Jonestown: A case study in examining disparities of differing types of history in the construction of atrocity

by Hannah de Mars

(Hannah de Mars is a Year 12 student at Manly Selective Campus, Sydney. This essay was written for the subject History Extension as a major work assessment, focusing on an area of changing historical interpretation. She chose to centre her work on Jonestown initially due to personal interest in new religious movements, but the research led her to view the historiography of Jonestown as a paradigm of the difficult process of memorialising atrocity. As such the work examines the distinct streams of history that form in response to a tragedy such as Jonestown.)

“We will forever be personal witnesses to the most misunderstood cataclysm of our times, keepers of the flame of those who died, arbiters and interpreters of its legacy.” – John V Moore

Due to their tragic nature, atrocities are inherently difficult events to objectively understand, and thus their memorialisation is easily distorted by the complex process of history-making. The differing purposes, audiences, and contexts of constructors of atrocity form distinct streams of history that can, in part, be identified as either popular, catering to the general public; scholarly, catering to academics; or alternative, catering to fringe conspiracy communities. In order to amass public sympathy and understanding of atrocity, there is a tendency to develop a digestible, monolithic construction, and thus the pervasive historical narrative resists discourse, effectively closing the historical canon[1] to reconsideration. As such, there exists a divide between the canons of popular, scholarly and alternative considerations, as each stream remains insulated from the others and develops distinctly identifiable biases, features and purpose. Exemplary of this phenomenon is the historical construction of the Jonestown massacre, in which the popular canon is developed to simplify and sensationalise the complex factors that engender ‘cult’ violence, overlooking nuanced perspectives. Conversely, scholarly considerations encourage discussion through the acceptance of multiple and sympathetic perspectives. Concurrently, a canon of conspiracy theory has developed to refute popular conceptions of Jonestown as part of greater anti-government worldviews. Comprehensive examination of the solidification of the Jonestown Massacre into collective memory reveals the uniquely complex nature of constructing atrocity, and how this difficulty engenders a separation of historical narratives.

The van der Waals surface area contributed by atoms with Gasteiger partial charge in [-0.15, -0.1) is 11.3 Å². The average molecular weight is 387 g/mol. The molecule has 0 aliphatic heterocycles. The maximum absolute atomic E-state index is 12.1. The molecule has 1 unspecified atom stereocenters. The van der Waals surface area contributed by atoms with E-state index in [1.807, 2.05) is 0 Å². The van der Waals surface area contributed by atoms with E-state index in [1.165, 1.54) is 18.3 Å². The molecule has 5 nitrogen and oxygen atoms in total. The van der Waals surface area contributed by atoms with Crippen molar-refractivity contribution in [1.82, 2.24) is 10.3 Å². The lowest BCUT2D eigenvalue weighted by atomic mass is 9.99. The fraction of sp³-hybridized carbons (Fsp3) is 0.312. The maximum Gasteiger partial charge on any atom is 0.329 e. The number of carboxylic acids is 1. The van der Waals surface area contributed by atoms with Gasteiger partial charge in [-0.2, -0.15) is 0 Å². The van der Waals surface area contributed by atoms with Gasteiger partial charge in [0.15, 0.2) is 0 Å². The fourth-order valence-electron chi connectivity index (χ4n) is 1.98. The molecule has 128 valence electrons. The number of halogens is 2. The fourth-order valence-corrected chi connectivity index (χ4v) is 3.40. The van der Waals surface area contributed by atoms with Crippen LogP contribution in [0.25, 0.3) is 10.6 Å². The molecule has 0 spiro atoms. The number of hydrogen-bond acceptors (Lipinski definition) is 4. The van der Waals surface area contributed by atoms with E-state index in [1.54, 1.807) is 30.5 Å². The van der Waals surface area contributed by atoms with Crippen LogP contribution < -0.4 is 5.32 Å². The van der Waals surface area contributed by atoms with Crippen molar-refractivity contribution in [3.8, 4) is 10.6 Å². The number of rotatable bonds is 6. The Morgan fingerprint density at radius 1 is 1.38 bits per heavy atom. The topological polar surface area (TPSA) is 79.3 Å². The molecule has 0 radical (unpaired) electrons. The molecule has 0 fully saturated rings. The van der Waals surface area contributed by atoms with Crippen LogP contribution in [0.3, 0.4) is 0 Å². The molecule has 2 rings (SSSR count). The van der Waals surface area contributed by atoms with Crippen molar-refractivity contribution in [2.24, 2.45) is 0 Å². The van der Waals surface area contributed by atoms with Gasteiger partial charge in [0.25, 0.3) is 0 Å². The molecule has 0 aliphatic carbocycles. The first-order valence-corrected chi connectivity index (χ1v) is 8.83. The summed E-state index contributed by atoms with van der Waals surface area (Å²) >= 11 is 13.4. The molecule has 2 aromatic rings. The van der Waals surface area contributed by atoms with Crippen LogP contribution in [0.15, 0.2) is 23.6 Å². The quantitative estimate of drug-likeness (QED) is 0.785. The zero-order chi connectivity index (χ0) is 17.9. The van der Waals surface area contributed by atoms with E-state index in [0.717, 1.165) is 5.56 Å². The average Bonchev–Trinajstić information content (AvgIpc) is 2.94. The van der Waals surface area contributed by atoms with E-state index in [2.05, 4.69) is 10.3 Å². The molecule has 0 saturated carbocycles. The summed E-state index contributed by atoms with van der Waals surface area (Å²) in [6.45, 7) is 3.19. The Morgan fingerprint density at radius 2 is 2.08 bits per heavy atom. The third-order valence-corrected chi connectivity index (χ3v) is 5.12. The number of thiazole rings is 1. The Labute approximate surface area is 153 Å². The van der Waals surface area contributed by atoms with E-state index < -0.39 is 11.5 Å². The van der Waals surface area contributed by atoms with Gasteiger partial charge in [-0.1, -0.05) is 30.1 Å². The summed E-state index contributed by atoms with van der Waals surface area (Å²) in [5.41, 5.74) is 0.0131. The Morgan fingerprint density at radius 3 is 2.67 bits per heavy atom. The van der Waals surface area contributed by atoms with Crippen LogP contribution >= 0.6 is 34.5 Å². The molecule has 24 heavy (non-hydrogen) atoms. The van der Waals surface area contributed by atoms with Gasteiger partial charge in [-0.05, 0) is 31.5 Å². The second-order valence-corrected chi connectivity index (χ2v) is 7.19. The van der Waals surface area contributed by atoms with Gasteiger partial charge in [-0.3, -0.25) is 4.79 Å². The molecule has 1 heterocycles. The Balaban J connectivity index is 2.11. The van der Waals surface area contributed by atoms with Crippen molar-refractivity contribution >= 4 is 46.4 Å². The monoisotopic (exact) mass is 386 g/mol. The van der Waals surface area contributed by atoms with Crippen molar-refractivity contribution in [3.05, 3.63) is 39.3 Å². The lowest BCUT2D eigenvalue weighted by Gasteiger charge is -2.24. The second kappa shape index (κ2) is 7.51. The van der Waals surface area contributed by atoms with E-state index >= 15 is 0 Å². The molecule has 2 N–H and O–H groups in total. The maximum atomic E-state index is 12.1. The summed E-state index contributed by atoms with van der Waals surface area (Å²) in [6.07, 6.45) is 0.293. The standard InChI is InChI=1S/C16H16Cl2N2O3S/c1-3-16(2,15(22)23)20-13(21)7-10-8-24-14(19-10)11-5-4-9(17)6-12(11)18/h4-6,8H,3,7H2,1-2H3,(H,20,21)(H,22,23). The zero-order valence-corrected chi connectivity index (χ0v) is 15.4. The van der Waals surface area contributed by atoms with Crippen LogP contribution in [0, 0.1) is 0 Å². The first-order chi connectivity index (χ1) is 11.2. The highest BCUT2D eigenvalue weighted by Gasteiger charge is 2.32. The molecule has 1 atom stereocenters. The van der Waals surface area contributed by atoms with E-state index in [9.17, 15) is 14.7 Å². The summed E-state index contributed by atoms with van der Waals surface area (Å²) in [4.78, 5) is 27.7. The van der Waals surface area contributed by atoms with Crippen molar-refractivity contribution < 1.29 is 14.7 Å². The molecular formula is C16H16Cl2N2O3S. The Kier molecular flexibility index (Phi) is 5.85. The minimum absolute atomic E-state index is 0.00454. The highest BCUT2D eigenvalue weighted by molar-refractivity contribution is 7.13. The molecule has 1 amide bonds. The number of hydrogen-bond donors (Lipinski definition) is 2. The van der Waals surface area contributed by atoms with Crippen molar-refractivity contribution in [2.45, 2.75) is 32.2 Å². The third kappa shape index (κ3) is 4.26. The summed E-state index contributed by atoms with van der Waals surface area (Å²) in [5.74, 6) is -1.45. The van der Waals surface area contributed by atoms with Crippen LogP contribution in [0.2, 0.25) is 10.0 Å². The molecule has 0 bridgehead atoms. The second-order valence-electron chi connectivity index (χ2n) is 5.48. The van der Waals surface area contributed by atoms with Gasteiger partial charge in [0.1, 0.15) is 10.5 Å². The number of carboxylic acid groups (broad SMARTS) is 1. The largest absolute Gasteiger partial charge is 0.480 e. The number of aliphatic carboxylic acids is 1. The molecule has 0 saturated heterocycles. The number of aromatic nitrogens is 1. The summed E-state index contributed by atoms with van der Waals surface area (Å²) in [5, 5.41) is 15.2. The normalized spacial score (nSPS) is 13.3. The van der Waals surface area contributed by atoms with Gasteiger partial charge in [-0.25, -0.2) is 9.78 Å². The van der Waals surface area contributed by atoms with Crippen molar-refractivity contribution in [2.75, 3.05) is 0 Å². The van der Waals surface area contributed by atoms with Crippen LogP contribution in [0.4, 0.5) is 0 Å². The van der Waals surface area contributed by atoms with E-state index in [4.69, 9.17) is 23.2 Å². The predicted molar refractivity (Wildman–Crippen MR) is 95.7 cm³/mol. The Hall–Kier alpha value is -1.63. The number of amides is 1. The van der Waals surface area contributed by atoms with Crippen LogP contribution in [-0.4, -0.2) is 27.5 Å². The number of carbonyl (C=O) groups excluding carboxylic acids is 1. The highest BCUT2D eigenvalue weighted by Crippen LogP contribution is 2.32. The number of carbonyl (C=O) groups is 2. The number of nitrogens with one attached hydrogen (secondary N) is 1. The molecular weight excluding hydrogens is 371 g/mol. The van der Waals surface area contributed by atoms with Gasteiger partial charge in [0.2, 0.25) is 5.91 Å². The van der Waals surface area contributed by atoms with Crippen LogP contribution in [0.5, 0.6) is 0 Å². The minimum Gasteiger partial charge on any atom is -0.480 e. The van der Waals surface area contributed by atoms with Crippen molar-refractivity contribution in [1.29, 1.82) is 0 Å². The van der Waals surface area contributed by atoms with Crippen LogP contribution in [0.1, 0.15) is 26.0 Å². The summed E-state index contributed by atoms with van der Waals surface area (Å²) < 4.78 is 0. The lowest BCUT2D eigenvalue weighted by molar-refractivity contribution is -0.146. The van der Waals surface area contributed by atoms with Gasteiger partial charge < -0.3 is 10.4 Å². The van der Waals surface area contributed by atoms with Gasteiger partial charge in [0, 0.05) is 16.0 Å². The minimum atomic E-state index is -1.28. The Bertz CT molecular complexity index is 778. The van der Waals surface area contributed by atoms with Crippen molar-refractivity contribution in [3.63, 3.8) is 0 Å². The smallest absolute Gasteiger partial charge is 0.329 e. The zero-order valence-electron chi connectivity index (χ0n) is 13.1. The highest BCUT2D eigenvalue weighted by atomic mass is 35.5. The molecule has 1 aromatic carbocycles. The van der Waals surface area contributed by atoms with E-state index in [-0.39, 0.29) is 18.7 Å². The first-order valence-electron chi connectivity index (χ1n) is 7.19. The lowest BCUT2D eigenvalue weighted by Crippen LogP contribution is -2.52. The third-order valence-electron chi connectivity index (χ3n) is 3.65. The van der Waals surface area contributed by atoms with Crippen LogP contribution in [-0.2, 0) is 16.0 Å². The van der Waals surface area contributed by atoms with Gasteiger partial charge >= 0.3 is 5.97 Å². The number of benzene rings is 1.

Before analysis of the historical construction of Jonestown can be made, it is necessary to provide context of the events and information that, although subject to varied interpretation, remain relatively uncontested. Peoples Temple was a religious group formed in 1955 in Indiana by preacher Jim Jones[2] as an offshoot of Protestantism with socialism, utopianism and racial equality at the forefront of belief.[3] Jones built a devoted membership of 3000-5000 members, the majority of whom were people of colour.[4] While the Temple was generally supportive of its community, engaging in charity and liberal politics,[5] membership denoted much mistreatment. Members gave up all assets to the church, were subject to harsh punishments[6] and, in 1977, were encouraged to move to the South American country Guyana to form a commune.[7] In this settlement, called ‘Jonestown’, there were: internal tensions, arising from Jones’ paranoid manipulation and harsh living conditions; and external pressures, arising from negative press coverage, apostate groups, and Jones’ legal issues.[8] These pressures mounted until, on November 18th 1978, a visiting group of American journalists, politicians and family members were gunned down on Jones’ orders as they attempted to leave with a dozen defectors.[9] What followed was a tragedy in which 909[10] Temple members either willingly, under duress, or forced by Jones,[11] ingested potassium cyanide and died.[12] There is contention over whether this event should be labelled ‘revolutionary suicide’, as Jones intended, or mass murder.[13] Additionally, the term ‘cult’ is disputed, however, Peoples Temple will be termed a cult for ease of understanding and to acknowledge the popular definition of ‘cult’ it engendered.[14]